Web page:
Jeannette Mirsky: In the Words of an Archivist

“In drawing on the letters and unpublished personal narratives, I have taken the liberty of letting the story run along without denoting ellipses; the pages filled with dots looked unseemly… I have utilized whatever books and articles would carry the story ahead fully and honestly and so obviated the repetitiousness of an archivist’s bibliography.”

-Jeannette Mirsky, from the Preface of Sir Aurel Stein: Archaeological Explorer


Last month I referred to Barnard alumna, author, and world traveler, Jeannette Mirsky, as “the coolest person I never heard of until last week.” Considering that her personal papers, recently acquired by the Barnard College Archives, remained unprocessed until this week, it is not surprising I had not encountered Mirsky previously. Last week I completed processing Jeannette Mirsky’s personal papers and reading her book, To the Arctic! Having spent so much time with her collection, and because there is so little information online about her, I found it fitting to pay her a brief tribute by sharing a few words about Mirsky and her work.

Jeannette Mirsky was born in New Jersey in 1903, and raised in New York City where she went on to earn her A.B. from Barnard College in 1924. From 1935-1938 Mirsky did graduate work at Columbia University, where she studied under Franz Boas and Margaret Mead. Mirsky’s academic records from this time and a notebook from a 1935 Anthropology course entitled “Social Organization,” are included among her papers.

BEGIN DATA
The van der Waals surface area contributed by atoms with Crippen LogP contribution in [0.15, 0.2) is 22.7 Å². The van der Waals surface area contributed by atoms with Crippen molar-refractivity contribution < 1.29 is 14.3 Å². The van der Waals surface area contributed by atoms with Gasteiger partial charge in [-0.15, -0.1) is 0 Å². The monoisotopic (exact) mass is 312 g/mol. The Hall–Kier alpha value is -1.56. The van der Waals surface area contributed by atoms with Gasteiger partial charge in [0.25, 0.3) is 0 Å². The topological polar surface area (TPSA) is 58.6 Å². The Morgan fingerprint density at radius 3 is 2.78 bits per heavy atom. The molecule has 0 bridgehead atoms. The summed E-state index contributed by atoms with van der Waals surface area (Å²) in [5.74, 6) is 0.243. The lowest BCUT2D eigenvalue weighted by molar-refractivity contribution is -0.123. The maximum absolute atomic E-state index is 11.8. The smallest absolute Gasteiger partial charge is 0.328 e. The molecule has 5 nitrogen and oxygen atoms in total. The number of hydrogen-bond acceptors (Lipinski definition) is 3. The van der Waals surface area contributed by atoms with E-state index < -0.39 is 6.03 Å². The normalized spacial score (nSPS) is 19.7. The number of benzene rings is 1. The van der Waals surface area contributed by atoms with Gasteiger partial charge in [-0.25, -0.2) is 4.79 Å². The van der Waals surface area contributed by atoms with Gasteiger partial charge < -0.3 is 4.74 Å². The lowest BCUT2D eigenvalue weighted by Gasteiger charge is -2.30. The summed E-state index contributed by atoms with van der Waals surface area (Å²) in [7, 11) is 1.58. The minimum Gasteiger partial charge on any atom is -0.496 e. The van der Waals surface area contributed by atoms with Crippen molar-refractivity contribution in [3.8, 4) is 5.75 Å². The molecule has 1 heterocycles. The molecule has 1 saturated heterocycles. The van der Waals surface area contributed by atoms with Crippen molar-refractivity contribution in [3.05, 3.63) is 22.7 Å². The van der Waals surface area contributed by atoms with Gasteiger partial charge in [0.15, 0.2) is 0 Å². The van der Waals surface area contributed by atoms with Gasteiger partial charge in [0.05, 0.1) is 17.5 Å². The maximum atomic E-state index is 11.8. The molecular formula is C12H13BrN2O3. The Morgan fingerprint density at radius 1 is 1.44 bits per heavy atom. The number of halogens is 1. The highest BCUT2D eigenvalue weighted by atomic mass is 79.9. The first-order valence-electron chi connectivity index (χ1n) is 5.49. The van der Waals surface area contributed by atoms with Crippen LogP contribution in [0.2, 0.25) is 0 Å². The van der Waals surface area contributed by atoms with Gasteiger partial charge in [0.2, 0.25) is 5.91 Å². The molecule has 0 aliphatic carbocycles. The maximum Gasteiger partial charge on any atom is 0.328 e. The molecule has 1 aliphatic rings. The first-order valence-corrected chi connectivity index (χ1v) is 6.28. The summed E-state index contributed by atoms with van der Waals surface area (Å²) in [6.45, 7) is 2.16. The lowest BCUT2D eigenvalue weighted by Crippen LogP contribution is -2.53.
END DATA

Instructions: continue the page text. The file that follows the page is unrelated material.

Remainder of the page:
As Mirsky embarked on her graduate studies, her inaugural book, To the North! was published. This time period is documented by extensive correspondence with publishers, manuscript drafts, and a collection of maps, illustrations, and photographs to be considered for inclusion in the publication. To the North! recounts the history of Arctic exploration, utilizing primary source materials to detail Arctic journeys in the words of the explorers themselves. To the North! begins: “Not so long ago there was a custom among sailors that accorded to all those who had sailed round Cape Horn the right to put one foot on the table after dinner, while those who had crossed the Arctic Circle could put both feet on the table. Here will be found the stories of those men who have both feet on the table, told whenever possible in their own words.”

Despite Mirksy’s extensive research and utilization of primary source documents, To the North! was controversial for largely discrediting Frederick Cook’s claims of discovering the North Pole. Mirsky wrote, “Cook was an extraordinary figure. It is impossible to dismiss him simply by calling him a liar. Rather it may be said that he was a great teller of stories, a fiction-writer who on a certain amount of fact built a vivid and absorbing yarn. For a man of his ability and experience he harbored too puissant an imagination…The story told in Cook’s My Attainment of the Pole is exciting and well written, but it nevertheless appears to be mainly fiction.”


Jeannette Mirsky outside a bar

To the North! subsequently went out of print for a number of years due to a lawsuit by Cook, but was re-released in 1946 under the title, To the Arctic: The Story of Northern Exploration from the Earliest Times to the Present. In addition to English, the book has been published in German, Spanish, and French. Although the book is largely remembered for the controversy ignited by Mirsky’s assertion that it was Robert Peary, and not Frederick Cook who first reached the North Pole; the vast majority of To the North! is interested in what happened prior to the so-called attainment of the Pole. Near the end of the book, after devoting a chapter to the North Pole claims, Mirksy concedes: “It has been many years now since the Pole was reached, and viewing Peary’s exploit from such a vantage-point, it would seem fair to say that if any man were to reach the Pole, that man would be Peary…But like all deeds whose import is self-contained, it seems a strange goal on which to have lavished so much energy and planning and money. Like so many grand gestures, when seen in retrospect, it does not seem to matter greatly.”